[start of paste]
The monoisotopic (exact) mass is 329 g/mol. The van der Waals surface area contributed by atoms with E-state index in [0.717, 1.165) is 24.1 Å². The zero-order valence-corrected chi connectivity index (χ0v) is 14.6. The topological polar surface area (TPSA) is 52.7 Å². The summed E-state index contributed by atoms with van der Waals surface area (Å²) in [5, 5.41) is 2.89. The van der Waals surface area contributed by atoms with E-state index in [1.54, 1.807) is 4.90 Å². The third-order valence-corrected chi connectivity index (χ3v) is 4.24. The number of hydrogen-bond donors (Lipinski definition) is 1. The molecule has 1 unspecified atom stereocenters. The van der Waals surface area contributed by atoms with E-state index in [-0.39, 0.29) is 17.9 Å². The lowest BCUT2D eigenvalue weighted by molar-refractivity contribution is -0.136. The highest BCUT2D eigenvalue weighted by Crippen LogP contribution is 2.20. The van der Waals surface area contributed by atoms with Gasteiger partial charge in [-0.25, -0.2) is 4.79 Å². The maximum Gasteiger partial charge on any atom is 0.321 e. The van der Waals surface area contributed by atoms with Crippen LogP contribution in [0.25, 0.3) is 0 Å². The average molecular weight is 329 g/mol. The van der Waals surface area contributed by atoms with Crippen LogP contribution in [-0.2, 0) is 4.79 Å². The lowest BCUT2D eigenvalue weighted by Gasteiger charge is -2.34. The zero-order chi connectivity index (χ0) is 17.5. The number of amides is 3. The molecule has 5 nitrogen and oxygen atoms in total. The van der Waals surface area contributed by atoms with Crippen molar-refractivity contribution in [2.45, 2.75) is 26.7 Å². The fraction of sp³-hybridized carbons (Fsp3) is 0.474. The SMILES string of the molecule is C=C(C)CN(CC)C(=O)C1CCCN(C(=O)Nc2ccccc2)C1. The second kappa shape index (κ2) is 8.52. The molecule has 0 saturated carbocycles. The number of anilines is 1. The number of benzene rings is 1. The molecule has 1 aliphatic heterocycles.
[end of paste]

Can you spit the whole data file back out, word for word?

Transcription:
The monoisotopic (exact) mass is 329 g/mol. The van der Waals surface area contributed by atoms with E-state index in [0.717, 1.165) is 24.1 Å². The zero-order valence-corrected chi connectivity index (χ0v) is 14.6. The topological polar surface area (TPSA) is 52.7 Å². The summed E-state index contributed by atoms with van der Waals surface area (Å²) in [5, 5.41) is 2.89. The van der Waals surface area contributed by atoms with E-state index in [1.54, 1.807) is 4.90 Å². The third-order valence-corrected chi connectivity index (χ3v) is 4.24. The number of hydrogen-bond donors (Lipinski definition) is 1. The molecule has 1 unspecified atom stereocenters. The van der Waals surface area contributed by atoms with E-state index in [-0.39, 0.29) is 17.9 Å². The lowest BCUT2D eigenvalue weighted by molar-refractivity contribution is -0.136. The highest BCUT2D eigenvalue weighted by Crippen LogP contribution is 2.20. The van der Waals surface area contributed by atoms with Gasteiger partial charge in [-0.25, -0.2) is 4.79 Å². The maximum Gasteiger partial charge on any atom is 0.321 e. The van der Waals surface area contributed by atoms with Crippen LogP contribution in [0.25, 0.3) is 0 Å². The average molecular weight is 329 g/mol. The van der Waals surface area contributed by atoms with Crippen LogP contribution in [-0.2, 0) is 4.79 Å². The lowest BCUT2D eigenvalue weighted by Gasteiger charge is -2.34. The zero-order chi connectivity index (χ0) is 17.5. The number of amides is 3. The molecule has 5 nitrogen and oxygen atoms in total. The van der Waals surface area contributed by atoms with Crippen molar-refractivity contribution in [2.45, 2.75) is 26.7 Å². The fraction of sp³-hybridized carbons (Fsp3) is 0.474. The SMILES string of the molecule is C=C(C)CN(CC)C(=O)C1CCCN(C(=O)Nc2ccccc2)C1. The second kappa shape index (κ2) is 8.52. The molecule has 0 saturated carbocycles. The number of anilines is 1. The number of benzene rings is 1. The molecule has 1 aliphatic heterocycles.